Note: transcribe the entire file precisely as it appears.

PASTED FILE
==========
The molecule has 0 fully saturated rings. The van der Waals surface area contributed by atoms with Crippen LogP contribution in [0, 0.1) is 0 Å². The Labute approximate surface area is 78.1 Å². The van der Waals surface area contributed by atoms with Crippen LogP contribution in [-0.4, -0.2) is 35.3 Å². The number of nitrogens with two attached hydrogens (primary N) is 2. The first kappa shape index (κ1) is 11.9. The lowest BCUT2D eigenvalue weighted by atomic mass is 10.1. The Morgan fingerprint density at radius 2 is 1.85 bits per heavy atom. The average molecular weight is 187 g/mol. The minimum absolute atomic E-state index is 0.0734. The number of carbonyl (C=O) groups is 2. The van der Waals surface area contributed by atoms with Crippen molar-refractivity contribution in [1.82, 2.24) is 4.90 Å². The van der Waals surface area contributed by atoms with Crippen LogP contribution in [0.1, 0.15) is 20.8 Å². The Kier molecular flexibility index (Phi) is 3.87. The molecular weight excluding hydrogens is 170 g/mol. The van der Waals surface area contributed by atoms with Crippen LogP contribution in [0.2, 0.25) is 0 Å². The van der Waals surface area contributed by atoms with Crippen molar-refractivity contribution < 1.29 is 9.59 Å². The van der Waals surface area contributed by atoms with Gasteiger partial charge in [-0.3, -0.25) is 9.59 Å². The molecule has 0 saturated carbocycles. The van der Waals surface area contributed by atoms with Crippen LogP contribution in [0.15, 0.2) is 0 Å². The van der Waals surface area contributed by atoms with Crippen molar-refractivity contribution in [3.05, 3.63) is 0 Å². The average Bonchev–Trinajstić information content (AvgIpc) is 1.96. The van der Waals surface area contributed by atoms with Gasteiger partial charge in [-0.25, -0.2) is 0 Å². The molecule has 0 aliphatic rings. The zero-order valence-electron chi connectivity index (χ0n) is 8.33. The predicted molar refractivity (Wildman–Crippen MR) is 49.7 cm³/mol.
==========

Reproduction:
The molecule has 0 fully saturated rings. The van der Waals surface area contributed by atoms with Crippen LogP contribution in [0, 0.1) is 0 Å². The Labute approximate surface area is 78.1 Å². The van der Waals surface area contributed by atoms with Crippen LogP contribution in [-0.4, -0.2) is 35.3 Å². The number of nitrogens with two attached hydrogens (primary N) is 2. The first kappa shape index (κ1) is 11.9. The lowest BCUT2D eigenvalue weighted by atomic mass is 10.1. The Morgan fingerprint density at radius 2 is 1.85 bits per heavy atom. The average molecular weight is 187 g/mol. The minimum absolute atomic E-state index is 0.0734. The number of carbonyl (C=O) groups is 2. The van der Waals surface area contributed by atoms with Crippen molar-refractivity contribution in [1.82, 2.24) is 4.90 Å². The van der Waals surface area contributed by atoms with Crippen LogP contribution in [0.1, 0.15) is 20.8 Å². The Kier molecular flexibility index (Phi) is 3.87. The molecular weight excluding hydrogens is 170 g/mol. The van der Waals surface area contributed by atoms with Crippen LogP contribution in [0.2, 0.25) is 0 Å². The van der Waals surface area contributed by atoms with Crippen molar-refractivity contribution < 1.29 is 9.59 Å². The van der Waals surface area contributed by atoms with Gasteiger partial charge in [-0.3, -0.25) is 9.59 Å². The molecule has 0 saturated carbocycles. The van der Waals surface area contributed by atoms with Crippen LogP contribution in [0.15, 0.2) is 0 Å². The van der Waals surface area contributed by atoms with Crippen molar-refractivity contribution in [3.05, 3.63) is 0 Å². The average Bonchev–Trinajstić information content (AvgIpc) is 1.96. The van der Waals surface area contributed by atoms with Gasteiger partial charge in [-0.25, -0.2) is 0 Å². The molecule has 0 aliphatic rings. The zero-order valence-electron chi connectivity index (χ0n) is 8.33. The predicted molar refractivity (Wildman–Crippen MR) is 49.7 cm³/mol.